The thump of heavy machine gun fire echoed from tower blocks as thick black smoke billowed from the impoverished neighborhood of Bab al-Tebbaneh, a scene all too familiar for residents of this northern Lebanese city.
Usually the frequent bouts of violence here are sectarian, pitting Tripoli’s Sunnis against a small community of Alawites, a Shiite splinter sect. However, the fighting that erupted Friday and has left more than 40 people dead marks an unprecedented direct confrontation between the Lebanese Army and Sunni radical militants who support the extremist Islamic State (IS).
The fighting follows a series of near-daily small-scale shooting and bomb attacks in recent weeks against Lebanese troops in north Lebanon. The suspected Sunni perpetrators accuse the army of persecuting Sunnis and of being under the control of Hezbollah, the powerful Iran-backed Shiite party. The army has not directly addressed such accusations, but says it answers to the Lebanese state.
“We have lost all trust in the army,” says Sheikh Bilal Baroudi, a Sunni cleric from Tripoli who tried to help mediate a cease-fire in Tripoli over the weekend. “There is a lot of anger within the Sunni community, and it will not change until the army proves it is no longer a puppet of Hezbollah.”
The army is regarded by most Lebanese as the primary guarantor of the country’s stability. The army broke apart twice during Lebanon’s 1975-1990 civil war, both times presaging some of the worst violence of that conflict.
Since the end of the war, it became almost taboo to publicly criticize the army. Now that taboo is dissolving among some Sunnis who see the army as cooperating closely with Hezbollah to crack down on Lebanese supporters of anti-regime forces in Syria. They note that the army has not blocked Hezbollah from dispatching several thousand fighters to Syria where they have played a key role in defending the regime of President Basher al-Assad.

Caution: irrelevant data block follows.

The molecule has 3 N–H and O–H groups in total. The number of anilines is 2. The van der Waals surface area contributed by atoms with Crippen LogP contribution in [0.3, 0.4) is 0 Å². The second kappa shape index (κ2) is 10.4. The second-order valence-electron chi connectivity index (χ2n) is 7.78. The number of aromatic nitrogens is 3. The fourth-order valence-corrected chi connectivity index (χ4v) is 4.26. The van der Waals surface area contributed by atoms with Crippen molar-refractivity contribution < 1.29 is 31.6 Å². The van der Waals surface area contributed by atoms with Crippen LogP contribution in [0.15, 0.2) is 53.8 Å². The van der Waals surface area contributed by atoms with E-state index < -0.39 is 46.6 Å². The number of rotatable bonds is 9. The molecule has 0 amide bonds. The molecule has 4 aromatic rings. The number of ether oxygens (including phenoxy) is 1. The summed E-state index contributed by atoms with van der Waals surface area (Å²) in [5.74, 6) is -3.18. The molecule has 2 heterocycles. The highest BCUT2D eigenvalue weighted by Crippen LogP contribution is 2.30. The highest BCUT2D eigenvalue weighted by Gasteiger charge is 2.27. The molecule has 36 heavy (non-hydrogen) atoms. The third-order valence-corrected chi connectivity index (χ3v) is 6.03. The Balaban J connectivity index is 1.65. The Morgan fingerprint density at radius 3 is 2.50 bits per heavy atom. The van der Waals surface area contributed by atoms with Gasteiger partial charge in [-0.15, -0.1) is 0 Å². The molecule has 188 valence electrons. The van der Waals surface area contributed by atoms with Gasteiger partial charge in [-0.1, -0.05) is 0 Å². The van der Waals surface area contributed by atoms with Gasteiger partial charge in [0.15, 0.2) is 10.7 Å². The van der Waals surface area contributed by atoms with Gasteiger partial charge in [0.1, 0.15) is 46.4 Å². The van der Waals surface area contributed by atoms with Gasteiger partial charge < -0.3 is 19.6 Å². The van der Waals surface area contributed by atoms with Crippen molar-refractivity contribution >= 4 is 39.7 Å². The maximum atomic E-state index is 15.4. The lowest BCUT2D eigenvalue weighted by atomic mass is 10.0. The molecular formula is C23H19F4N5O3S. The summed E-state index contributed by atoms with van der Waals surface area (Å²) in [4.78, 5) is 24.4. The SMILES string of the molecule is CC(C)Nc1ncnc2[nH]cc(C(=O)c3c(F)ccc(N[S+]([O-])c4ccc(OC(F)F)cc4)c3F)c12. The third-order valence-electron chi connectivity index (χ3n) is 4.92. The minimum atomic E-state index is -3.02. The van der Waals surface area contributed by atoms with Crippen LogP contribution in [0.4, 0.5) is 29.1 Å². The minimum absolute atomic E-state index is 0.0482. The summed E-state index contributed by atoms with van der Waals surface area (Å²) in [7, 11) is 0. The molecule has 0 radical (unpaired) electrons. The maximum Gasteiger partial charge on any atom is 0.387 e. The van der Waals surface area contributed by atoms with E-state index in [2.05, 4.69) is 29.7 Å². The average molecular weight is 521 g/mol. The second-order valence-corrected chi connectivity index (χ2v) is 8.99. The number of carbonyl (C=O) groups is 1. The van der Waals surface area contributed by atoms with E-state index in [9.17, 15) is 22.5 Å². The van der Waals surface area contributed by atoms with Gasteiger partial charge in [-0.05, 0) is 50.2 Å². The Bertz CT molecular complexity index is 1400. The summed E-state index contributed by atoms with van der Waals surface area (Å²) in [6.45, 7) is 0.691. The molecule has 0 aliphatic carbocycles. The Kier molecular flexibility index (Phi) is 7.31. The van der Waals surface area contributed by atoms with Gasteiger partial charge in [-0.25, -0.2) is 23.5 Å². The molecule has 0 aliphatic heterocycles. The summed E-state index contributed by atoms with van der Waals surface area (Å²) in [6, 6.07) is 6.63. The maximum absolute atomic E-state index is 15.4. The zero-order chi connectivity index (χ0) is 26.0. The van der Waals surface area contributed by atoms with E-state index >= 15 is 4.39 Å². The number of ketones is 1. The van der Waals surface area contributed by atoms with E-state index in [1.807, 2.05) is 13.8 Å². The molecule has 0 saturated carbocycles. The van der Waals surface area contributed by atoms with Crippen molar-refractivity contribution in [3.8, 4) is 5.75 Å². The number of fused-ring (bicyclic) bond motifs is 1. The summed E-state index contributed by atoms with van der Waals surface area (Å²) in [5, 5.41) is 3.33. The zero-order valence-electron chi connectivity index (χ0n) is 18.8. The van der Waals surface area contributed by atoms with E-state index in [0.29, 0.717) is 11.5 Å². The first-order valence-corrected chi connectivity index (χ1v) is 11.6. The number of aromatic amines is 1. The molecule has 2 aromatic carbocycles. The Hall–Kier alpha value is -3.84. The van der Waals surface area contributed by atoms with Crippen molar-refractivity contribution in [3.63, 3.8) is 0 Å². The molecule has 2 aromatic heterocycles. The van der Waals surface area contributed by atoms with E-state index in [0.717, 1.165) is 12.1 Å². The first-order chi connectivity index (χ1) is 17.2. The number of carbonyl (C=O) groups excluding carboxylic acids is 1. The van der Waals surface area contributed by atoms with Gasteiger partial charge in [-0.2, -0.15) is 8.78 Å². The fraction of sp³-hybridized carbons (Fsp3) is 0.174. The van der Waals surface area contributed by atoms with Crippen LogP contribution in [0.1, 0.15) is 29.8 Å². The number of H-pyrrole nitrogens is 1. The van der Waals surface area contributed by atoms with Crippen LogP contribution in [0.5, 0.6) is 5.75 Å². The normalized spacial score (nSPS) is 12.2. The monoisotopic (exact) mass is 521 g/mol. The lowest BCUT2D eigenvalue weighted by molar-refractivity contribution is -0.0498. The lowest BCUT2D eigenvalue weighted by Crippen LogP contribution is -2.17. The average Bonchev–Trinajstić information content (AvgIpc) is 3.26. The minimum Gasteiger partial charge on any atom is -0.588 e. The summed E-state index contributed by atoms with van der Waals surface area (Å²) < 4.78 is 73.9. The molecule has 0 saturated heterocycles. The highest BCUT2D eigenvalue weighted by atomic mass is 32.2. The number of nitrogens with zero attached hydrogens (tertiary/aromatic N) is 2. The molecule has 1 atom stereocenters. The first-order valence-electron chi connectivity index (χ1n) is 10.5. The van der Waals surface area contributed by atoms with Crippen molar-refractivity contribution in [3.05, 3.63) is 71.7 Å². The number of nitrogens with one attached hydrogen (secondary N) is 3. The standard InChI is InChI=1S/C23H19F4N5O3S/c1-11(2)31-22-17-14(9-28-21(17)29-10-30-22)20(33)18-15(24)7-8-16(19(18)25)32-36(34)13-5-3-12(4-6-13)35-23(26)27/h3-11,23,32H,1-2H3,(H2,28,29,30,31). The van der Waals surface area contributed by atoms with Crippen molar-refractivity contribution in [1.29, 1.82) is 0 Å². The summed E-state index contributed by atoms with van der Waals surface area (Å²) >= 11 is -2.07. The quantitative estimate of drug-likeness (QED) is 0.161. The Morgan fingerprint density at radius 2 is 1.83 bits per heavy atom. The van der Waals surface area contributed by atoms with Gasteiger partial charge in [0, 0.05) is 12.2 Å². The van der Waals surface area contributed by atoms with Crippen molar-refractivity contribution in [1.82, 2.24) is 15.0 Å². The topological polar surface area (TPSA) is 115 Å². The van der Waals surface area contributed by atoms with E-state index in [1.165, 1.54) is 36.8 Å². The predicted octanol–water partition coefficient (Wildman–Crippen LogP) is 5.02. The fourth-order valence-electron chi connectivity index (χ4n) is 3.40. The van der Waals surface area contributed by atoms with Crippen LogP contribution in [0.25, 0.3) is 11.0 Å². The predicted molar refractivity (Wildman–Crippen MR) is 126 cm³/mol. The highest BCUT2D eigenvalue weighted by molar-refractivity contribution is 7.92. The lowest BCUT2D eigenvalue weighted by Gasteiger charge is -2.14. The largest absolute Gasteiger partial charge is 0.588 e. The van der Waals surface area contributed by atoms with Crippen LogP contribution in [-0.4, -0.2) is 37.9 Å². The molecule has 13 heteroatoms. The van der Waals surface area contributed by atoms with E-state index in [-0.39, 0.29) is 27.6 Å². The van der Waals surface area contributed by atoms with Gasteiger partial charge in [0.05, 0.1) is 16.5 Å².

At least four Sunni soldiers have defected from the army to join IS or Jabhat al-Nusra, Al Qaeda’s Syrian branch, issuing videotaped confessions to confirm their new allegiances. The army has played down the desertions, and the numbers are insignificant and represent little imminent threat to its cohesion. But they do highlight a rising sentiment of distrust towards the military among some Sunnis.
According to Aram Nerguizian, a senior fellow at the Washington-based Center for Strategic and International Studies, the Lebanese Army’s current strength stands at 61,400 with another 4,100 personnel in the Air Force and Navy. The Army includes members of all main sects in Lebanon, with Sunnis comprising 35 percent and Shiites 27 percent of the total force.
“Four desertions by enlisted personnel out of a force of 22,900 Sunnis in the [Army] represent anomalies that have yet to translate into a trend,” says Mr. Nerguizian, an expert on the Lebanese military. “Most of the desertions are by very junior personnel from areas directly affected not only by the Syria crisis but also decades of government neglect."
The current clashes were triggered by an army raid last Thursday on an apartment in the town of Asoun in northern Lebanon in which several Lebanese and Syrian militants were detained. The leader of the group was Ahmad Mikati, a Sunni from Tripoli with a long history of militancy. He is suspected of beheading a Lebanese soldier, one of some 20 soldiers and policemen being held hostage by IS and Jabhat al-Nusra in rugged mountains along Lebanon’s eastern border with Syria.